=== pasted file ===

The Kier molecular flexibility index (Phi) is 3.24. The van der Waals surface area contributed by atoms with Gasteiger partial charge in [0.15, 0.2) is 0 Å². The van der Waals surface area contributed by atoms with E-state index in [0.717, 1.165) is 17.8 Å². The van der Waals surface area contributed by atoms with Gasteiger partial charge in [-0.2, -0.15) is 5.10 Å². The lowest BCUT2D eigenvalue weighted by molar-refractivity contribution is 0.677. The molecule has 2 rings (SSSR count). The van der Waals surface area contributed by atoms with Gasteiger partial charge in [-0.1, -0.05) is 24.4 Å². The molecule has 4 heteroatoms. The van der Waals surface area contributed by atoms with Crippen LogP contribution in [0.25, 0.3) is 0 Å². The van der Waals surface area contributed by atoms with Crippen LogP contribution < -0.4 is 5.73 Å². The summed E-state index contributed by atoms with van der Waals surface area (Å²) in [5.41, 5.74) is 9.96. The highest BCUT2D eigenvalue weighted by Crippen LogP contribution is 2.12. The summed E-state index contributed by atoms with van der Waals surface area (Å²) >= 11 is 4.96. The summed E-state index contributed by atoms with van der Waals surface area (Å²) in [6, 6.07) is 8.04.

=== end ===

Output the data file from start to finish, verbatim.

The Kier molecular flexibility index (Phi) is 3.24. The van der Waals surface area contributed by atoms with Gasteiger partial charge in [0.15, 0.2) is 0 Å². The van der Waals surface area contributed by atoms with E-state index in [0.717, 1.165) is 17.8 Å². The van der Waals surface area contributed by atoms with Gasteiger partial charge in [-0.2, -0.15) is 5.10 Å². The lowest BCUT2D eigenvalue weighted by molar-refractivity contribution is 0.677. The molecule has 2 rings (SSSR count). The van der Waals surface area contributed by atoms with Gasteiger partial charge in [-0.1, -0.05) is 24.4 Å². The molecule has 4 heteroatoms. The van der Waals surface area contributed by atoms with Crippen LogP contribution in [0.25, 0.3) is 0 Å². The van der Waals surface area contributed by atoms with Crippen LogP contribution < -0.4 is 5.73 Å². The summed E-state index contributed by atoms with van der Waals surface area (Å²) in [5.41, 5.74) is 9.96. The highest BCUT2D eigenvalue weighted by Crippen LogP contribution is 2.12. The summed E-state index contributed by atoms with van der Waals surface area (Å²) >= 11 is 4.96. The summed E-state index contributed by atoms with van der Waals surface area (Å²) in [6, 6.07) is 8.04.